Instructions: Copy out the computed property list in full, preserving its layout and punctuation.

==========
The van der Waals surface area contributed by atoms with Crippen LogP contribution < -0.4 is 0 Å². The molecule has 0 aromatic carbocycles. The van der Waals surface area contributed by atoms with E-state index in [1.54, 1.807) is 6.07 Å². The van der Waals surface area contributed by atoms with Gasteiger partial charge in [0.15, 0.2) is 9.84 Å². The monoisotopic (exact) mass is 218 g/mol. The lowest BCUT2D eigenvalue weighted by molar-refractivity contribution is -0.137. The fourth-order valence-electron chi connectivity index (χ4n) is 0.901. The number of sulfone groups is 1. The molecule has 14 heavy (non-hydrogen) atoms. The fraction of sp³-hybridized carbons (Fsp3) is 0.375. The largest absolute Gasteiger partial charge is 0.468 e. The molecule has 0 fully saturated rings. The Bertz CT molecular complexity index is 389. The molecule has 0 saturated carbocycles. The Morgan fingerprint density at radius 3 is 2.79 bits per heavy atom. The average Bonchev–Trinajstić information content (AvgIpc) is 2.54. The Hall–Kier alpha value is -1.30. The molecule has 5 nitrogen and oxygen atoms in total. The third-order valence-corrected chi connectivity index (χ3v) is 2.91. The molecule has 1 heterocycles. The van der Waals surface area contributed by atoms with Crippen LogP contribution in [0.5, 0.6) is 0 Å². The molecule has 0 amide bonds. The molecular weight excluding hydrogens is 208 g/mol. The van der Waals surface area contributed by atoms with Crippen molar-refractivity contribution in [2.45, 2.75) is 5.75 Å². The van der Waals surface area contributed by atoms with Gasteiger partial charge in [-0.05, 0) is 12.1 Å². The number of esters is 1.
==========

The van der Waals surface area contributed by atoms with Crippen LogP contribution < -0.4 is 0 Å². The molecule has 0 aromatic carbocycles. The van der Waals surface area contributed by atoms with E-state index in [1.54, 1.807) is 6.07 Å². The van der Waals surface area contributed by atoms with Gasteiger partial charge in [0.15, 0.2) is 9.84 Å². The monoisotopic (exact) mass is 218 g/mol. The lowest BCUT2D eigenvalue weighted by molar-refractivity contribution is -0.137. The fourth-order valence-electron chi connectivity index (χ4n) is 0.901. The number of sulfone groups is 1. The molecule has 14 heavy (non-hydrogen) atoms. The fraction of sp³-hybridized carbons (Fsp3) is 0.375. The largest absolute Gasteiger partial charge is 0.468 e. The molecule has 0 fully saturated rings. The Bertz CT molecular complexity index is 389. The molecule has 0 saturated carbocycles. The Morgan fingerprint density at radius 3 is 2.79 bits per heavy atom. The average Bonchev–Trinajstić information content (AvgIpc) is 2.54. The Hall–Kier alpha value is -1.30. The molecule has 5 nitrogen and oxygen atoms in total. The third-order valence-corrected chi connectivity index (χ3v) is 2.91. The molecule has 1 heterocycles. The van der Waals surface area contributed by atoms with Crippen LogP contribution in [0.5, 0.6) is 0 Å². The molecule has 0 amide bonds. The molecular weight excluding hydrogens is 208 g/mol. The van der Waals surface area contributed by atoms with Crippen molar-refractivity contribution in [2.45, 2.75) is 5.75 Å². The van der Waals surface area contributed by atoms with Gasteiger partial charge in [-0.05, 0) is 12.1 Å². The number of esters is 1.